When we are not travelling, we spend time hosting couchsurfers in order to keep our link to this world and to continue to meet new and exciting people. On the 29th November Nick and I were fortunate enough to host the lovely Cliche-Ferguson family; a French Canadian couple and their two gorgeous girls. This post is about the time they spent with us here in Townsville, which was originally posted on their own blog about family travel off the beaten track;

In Townsville we were greeted by Ashlee, Nick and Aryanah.  Upon our arrival the girls quickly adopted their role of big sisters and friends with Aryanah, Ashlee’s 5 year old cousin who resides with them.  It was wonderful to see the three girls play together in the yard with the dogs, Jess and Toby.  Furthermore, Karianne was finally allowed to pet a dog and Zoé, well, was more or less avoiding them.

We had wonderful discussions around the dinner table about Australia, Canada, children and for Stéphane and Nick, they found a common interest, emergency services since Nick is a Paramedic.

Nick and Ashlee did not only host us in their home but also spent the entire day with us around the town, since it was their day off.

Our first stop was Castle Hill, a large granite hill which stands 286 meters above the centre of the city with a 360 degree view of the neighbourhoods, the ocean and Magnetic Island. From a top the mountain, we had fun watching the WWII artifacts, the ocean and F-18 Hornets take off from the base in Townsville.  Zoé and I then raced against the car to the bottom of the hill, and of course Zoé and I won!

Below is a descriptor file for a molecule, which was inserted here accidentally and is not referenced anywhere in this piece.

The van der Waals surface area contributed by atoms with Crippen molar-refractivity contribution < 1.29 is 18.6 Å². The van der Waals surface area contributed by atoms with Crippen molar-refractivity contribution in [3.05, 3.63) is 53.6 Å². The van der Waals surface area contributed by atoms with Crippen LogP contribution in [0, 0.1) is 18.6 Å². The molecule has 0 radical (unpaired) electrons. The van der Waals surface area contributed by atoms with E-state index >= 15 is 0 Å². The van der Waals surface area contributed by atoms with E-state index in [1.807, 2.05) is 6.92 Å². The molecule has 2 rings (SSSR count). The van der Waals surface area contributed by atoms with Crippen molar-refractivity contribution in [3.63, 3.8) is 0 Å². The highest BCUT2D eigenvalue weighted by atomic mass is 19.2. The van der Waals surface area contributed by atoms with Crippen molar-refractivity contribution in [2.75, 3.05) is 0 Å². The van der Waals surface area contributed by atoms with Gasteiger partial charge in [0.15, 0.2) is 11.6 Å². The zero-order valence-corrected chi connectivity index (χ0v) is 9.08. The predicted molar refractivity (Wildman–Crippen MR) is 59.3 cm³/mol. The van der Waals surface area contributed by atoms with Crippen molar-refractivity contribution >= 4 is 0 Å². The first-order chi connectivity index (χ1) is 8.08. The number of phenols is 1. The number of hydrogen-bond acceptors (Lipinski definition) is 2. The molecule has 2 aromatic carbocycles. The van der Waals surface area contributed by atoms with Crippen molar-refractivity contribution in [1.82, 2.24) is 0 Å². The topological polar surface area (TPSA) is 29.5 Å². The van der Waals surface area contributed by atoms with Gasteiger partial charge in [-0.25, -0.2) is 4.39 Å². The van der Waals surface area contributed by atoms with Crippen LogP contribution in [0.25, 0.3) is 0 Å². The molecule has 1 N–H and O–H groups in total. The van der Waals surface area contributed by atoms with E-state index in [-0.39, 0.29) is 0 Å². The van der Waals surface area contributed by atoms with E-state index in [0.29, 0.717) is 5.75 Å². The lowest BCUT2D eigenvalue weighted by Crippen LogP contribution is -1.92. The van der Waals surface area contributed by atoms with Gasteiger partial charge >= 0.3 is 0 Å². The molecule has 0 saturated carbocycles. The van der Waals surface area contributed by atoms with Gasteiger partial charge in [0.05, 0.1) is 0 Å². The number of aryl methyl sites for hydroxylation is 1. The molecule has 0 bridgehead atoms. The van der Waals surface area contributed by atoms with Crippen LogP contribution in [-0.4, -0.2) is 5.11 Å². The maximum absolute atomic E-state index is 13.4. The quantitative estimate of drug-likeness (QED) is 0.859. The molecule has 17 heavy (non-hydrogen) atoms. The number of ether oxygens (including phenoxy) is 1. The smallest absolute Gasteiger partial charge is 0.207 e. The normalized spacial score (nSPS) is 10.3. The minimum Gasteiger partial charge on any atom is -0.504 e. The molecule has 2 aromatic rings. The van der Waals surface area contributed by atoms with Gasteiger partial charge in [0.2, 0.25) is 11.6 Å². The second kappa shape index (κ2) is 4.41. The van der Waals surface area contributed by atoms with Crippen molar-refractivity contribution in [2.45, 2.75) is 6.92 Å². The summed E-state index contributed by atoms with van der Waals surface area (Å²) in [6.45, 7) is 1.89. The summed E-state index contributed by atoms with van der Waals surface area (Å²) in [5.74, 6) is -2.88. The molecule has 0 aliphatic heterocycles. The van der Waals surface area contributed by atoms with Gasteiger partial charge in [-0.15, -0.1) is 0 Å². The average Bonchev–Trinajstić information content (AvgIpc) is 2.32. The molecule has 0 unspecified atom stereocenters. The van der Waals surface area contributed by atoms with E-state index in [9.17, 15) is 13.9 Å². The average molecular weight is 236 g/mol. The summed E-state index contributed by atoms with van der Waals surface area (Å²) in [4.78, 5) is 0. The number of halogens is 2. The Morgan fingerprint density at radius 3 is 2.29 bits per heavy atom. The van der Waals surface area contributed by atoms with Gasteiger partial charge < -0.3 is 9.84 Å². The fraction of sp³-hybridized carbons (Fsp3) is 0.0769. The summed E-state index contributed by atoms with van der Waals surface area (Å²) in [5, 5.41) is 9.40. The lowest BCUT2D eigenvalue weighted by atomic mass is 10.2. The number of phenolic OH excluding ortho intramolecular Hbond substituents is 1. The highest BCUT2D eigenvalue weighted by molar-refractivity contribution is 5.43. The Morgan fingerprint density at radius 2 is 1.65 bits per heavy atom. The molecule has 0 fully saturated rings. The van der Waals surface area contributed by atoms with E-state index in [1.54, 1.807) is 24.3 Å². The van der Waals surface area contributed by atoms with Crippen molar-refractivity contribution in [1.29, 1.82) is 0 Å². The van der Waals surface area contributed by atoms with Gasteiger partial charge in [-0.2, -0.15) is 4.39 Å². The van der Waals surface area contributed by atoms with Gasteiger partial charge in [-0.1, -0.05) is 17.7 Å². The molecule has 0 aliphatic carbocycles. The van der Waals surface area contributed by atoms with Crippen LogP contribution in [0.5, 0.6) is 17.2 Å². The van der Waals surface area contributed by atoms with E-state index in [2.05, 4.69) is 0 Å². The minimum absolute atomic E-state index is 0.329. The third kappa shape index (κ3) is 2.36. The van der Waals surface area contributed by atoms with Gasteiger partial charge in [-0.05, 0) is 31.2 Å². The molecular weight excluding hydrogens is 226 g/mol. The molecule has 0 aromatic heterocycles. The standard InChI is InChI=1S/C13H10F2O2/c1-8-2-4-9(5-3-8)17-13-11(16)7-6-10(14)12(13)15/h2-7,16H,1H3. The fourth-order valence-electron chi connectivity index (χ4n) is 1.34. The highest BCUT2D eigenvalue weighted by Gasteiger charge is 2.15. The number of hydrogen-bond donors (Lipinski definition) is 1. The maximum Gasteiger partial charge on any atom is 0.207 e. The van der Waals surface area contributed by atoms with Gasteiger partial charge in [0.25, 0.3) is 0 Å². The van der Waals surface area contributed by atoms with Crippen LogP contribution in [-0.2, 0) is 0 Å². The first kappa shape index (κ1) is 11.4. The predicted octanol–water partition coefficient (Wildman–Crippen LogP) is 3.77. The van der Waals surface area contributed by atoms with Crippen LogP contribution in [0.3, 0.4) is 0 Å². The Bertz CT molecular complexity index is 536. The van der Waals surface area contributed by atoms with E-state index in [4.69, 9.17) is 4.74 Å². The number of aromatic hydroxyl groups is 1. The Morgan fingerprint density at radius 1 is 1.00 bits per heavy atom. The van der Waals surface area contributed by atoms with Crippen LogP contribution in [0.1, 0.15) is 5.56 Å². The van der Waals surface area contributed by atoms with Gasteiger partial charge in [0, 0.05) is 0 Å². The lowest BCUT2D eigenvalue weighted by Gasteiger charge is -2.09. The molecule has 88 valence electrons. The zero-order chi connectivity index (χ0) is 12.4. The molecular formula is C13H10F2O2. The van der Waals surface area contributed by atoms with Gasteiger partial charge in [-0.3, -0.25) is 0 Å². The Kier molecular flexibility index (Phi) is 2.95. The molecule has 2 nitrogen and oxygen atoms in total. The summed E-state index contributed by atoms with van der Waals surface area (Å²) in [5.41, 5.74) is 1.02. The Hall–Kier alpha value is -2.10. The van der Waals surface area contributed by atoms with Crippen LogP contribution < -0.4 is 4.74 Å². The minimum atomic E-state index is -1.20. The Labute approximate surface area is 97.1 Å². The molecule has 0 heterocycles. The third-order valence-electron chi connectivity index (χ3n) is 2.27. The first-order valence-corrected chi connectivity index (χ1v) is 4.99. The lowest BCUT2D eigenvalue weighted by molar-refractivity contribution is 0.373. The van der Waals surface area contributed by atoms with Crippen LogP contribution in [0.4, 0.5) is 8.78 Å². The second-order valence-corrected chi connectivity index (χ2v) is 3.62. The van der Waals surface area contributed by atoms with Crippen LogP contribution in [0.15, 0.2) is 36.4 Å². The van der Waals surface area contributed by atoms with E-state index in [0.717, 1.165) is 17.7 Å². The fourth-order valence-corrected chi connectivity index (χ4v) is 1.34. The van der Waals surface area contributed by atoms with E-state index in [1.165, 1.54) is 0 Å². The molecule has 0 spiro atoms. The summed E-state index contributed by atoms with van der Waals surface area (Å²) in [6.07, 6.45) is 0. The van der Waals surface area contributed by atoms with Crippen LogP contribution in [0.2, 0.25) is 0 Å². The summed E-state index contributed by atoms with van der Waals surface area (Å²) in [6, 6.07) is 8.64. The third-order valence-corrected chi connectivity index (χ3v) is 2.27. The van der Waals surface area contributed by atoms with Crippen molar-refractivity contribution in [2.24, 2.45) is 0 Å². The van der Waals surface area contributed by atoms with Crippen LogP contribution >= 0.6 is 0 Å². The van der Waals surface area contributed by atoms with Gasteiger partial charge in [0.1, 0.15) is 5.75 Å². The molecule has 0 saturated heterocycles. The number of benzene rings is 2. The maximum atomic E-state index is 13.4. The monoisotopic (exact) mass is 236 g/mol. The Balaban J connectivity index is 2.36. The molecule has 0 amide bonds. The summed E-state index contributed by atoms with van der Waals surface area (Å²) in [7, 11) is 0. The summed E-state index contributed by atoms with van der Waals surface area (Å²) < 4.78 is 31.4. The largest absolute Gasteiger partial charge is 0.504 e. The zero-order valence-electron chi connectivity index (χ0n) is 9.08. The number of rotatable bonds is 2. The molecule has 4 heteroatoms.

We then headed towards the “Kissing Point Fort”, a fort erected at the end of the 1800s to protect Australia against the Russians.  During WWII the fort was reinforced and had foundations and canons added to defend against the Japanese who attacked in July 1942.

Further, we visited the Cape Pallarenda Regional Park which was the chosen sight for the new immigrants when arriving in Australia (Queensland), this area had all the required equipment to disinfect and quarantine individuals or groups and in the process to avoid the spread of disease.  During WWII, this was also the site of a hospital. On the pictures below you can observe the disinfecting equipment that was built in 1915 and used until 1973.

After our visit, we headed towards the famous “Strand” because, in Nick and Ashlee’s opinion, a visit to Townsville would not be complete without eating “fish and chips”  by the beach.

Our day ended with a BBQ at the park and marshmallows around the camp fire, a big treat for Karianne and Zoé who had not yet gone camping this summer.  It is very interesting to note that in Australia there are as many parks as in Canada, if not more.  The particularity of the parks in Australia is that they are equipped with gas BBQ that you are free to use, certainly an idea to share with Canada to reunite families and members of the community.  We even had the opportunity to see a mommy possum and her babies.

It was a great two days with our new friends and it was touching, upon our departure, when Aryanah said bye and that she was sad that she would not be able to play with the girls when she came back from school.

Then we were off to Mooloolaba and the Sunshine Coast…

Written by Isabelle, from

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